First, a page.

To the calamities received from the enemy, the decemvirs add two flagitious deeds, one abroad, and the other in the city.
In the Sabine district, Lucius Siccius, who, during the [p. 211]
unpopularity of the decemvirs, introduced, in secret conversation with the common soldiers, mention of electing tribunes and of a secession, was sent forwards to select a place for a camp:
instructions were given to the soldiers whom they had sent to accompany him in that expedition, to attack him in a convenient place and slay him.
They did not kill him with impunity; for several of the assassins fell around him resisting them, whilst, possessing great personal strength and with a courage equal to that strength, he was defending himself against them, now surrounded as he was.
The rest bring an account into the camp that Siccius, when fighting bravely, had fallen into an ambush, and that some soldiers were lost with him.
At first the narrators were believed; afterwards a cohort, which went by permission of the decemvirs to bury those who had fallen, when they observed that none of the bodies there were stripped, that Siccius lay in the middle with his arms, all the bodies being turned towards him, whilst there was neither any body of the enemy, nor even any traces of them as going away; they brought back his body, saying, that he had certainly been slain by his own men.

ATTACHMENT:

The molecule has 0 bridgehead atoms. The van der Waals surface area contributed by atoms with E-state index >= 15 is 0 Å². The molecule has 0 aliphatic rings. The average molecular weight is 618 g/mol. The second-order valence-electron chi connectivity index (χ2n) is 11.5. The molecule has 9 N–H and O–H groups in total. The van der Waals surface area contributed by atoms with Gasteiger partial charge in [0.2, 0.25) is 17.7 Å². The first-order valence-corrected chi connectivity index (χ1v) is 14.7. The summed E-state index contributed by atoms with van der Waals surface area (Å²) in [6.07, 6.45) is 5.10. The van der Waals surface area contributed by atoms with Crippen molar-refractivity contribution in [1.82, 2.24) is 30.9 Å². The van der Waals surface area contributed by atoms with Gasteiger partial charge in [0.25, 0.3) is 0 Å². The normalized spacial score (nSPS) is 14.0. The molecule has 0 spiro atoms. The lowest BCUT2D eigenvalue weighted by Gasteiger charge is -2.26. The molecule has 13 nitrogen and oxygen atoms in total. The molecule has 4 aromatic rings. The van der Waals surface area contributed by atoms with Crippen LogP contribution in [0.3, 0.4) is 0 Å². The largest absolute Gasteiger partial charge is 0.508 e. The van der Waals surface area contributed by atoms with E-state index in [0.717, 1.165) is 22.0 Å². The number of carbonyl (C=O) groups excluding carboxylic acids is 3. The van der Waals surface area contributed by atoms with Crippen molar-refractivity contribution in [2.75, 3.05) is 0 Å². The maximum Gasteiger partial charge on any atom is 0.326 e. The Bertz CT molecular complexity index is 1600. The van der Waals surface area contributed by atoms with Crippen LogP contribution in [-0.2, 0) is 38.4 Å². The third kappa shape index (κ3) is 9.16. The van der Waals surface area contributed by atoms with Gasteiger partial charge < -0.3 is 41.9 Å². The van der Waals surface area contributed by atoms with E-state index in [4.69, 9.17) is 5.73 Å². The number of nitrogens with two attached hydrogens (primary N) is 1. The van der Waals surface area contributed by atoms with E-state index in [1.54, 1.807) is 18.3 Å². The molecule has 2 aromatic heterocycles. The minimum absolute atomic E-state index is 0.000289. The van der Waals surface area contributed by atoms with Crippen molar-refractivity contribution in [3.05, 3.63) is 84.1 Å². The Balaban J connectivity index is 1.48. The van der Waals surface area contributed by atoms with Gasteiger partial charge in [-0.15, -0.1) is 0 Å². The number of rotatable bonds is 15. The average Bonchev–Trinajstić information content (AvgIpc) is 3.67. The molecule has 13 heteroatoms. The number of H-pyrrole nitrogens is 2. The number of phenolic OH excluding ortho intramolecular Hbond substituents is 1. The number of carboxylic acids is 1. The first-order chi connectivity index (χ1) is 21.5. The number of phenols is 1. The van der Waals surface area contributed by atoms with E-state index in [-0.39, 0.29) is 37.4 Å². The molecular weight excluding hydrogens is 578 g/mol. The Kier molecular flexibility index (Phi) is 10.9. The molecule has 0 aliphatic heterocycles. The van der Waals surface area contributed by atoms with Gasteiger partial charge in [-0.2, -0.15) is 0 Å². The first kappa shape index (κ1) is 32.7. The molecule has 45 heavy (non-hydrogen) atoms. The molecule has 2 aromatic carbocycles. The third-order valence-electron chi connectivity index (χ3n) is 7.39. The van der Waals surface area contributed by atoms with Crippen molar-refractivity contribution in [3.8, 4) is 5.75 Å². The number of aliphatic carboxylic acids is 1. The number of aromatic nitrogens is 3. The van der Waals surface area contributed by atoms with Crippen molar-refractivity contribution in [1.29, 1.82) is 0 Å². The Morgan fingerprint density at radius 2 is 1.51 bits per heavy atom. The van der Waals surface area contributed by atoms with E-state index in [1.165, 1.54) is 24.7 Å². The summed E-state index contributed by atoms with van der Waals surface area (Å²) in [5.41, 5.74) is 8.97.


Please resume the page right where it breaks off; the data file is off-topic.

The camp was now filled with indignation, and it was being determined that Siccius should be forthwith brought to Rome, had not the decemvirs hastened to perform a military funeral for him at the public expense. He was buried amid the great grief of the soldiery, and with the worst possible reputation of the decemvirs among the common people.